LONDON: European stock markets and the pound rebounded Tuesday, as British Prime Minister Theresa May scrambled to rescue the UK’s Brexit deal.
British unemployment data supported a recovery in the pound “as it looks to recoup recent losses which saw the currency yesterday fall to its lowest level against the dollar in 20 months”, noted David Cheetham, chief market analyst at traders XTB.
“In particular an unexpected rise in wages is seen as positive for sterling, with the 3.3 percent increase on a three-month annualised basis coming in at its highest level in over eight years.
“Having said that, this data pales into insignificance compared to the latest Brexit developments as far as the markets are concerned and on this front the ongoing uncertainty leaves the pound vulnerable to further declines,” Cheetham added.
On stock markets, bargain-buyers stepped in after Monday’s sharp losses, though losses were capped by a clouded outlook for the global economy.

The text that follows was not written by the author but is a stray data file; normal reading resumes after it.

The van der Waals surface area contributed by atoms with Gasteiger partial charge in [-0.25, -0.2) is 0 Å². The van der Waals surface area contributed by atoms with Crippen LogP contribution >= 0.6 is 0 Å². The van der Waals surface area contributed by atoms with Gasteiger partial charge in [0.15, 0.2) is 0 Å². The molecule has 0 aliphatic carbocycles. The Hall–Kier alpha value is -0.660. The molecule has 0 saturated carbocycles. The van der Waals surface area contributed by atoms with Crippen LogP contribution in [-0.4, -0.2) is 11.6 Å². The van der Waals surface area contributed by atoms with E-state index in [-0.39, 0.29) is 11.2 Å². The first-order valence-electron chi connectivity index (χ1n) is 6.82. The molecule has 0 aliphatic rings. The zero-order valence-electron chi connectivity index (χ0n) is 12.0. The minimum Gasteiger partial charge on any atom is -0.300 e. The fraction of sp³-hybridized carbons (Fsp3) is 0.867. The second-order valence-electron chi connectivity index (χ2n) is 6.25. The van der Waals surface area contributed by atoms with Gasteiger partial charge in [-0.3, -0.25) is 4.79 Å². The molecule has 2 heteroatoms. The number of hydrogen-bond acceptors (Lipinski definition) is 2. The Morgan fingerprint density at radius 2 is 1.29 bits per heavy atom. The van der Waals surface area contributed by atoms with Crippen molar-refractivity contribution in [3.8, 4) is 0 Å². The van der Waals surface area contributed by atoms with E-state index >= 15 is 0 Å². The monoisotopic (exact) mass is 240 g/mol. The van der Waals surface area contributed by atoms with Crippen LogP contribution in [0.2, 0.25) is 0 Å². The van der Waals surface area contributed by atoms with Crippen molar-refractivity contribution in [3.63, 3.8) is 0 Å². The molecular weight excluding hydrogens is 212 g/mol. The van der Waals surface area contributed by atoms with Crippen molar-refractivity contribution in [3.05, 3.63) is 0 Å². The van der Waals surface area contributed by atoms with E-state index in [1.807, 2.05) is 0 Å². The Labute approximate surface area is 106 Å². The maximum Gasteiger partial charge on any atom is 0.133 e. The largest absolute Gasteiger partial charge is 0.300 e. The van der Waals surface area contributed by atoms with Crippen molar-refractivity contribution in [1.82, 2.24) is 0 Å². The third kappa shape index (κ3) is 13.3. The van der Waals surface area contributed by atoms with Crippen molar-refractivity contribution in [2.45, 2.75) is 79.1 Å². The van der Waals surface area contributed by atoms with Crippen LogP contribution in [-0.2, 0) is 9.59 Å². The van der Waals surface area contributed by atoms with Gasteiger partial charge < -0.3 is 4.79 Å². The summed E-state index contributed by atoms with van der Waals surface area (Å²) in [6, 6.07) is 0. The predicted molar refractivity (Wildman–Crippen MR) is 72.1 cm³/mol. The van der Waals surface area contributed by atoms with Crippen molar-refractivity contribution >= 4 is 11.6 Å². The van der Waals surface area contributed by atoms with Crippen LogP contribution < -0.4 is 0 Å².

The China-US trade row, signs of softness in both countries’ economies, the Huawei arrest, Brexit, demonstrations in France and volatile oil prices are among the problems facing investors.
Adding to those problems is upheaval in India — another crucial economy — where the head of the central Reserve Bank of India has resigned following a row with Prime Minister Narendra Modi’s administration over alleged government interference.
The development sent the rupee, which was already Asia’s worst-performing currency, tumbling more than one percent Tuesday, with speculation the RBI had intervened to pare the losses.
The Mumbai stock market initially fell a similar amount before bouncing back.
Global risk sentiment “is facing a towering wall of worry as virtually every major economy in the world is slowing, suggesting the synchronised global slowdown is accelerating at a much faster pace than thought”, said Stephen Innes, head of Asia-Pacific trade at OANDA.
There are meanwhile low expectations Beijing and Washington can reach a full-blown agreement that will end their trade war, with the waters muddied by the arrest in Canada of a top executive at Chinese telecoms giant Huawei.
Meng Wanzhou, Huawei’s chief financial officer and daughter of the firm’s founder, faces US fraud charges related to allegedly breaking Iran sanctions but has asked for bail.
The arrest has angered China and led to concerns it could derail the trade talks.
Elsewhere Tuesday, both main oil contracts climbed but the gains were well short of making up for the three percent losses suffered Monday on concerns an output cut agreed by OPEC at the weekend might not be enough to offset a supply glut.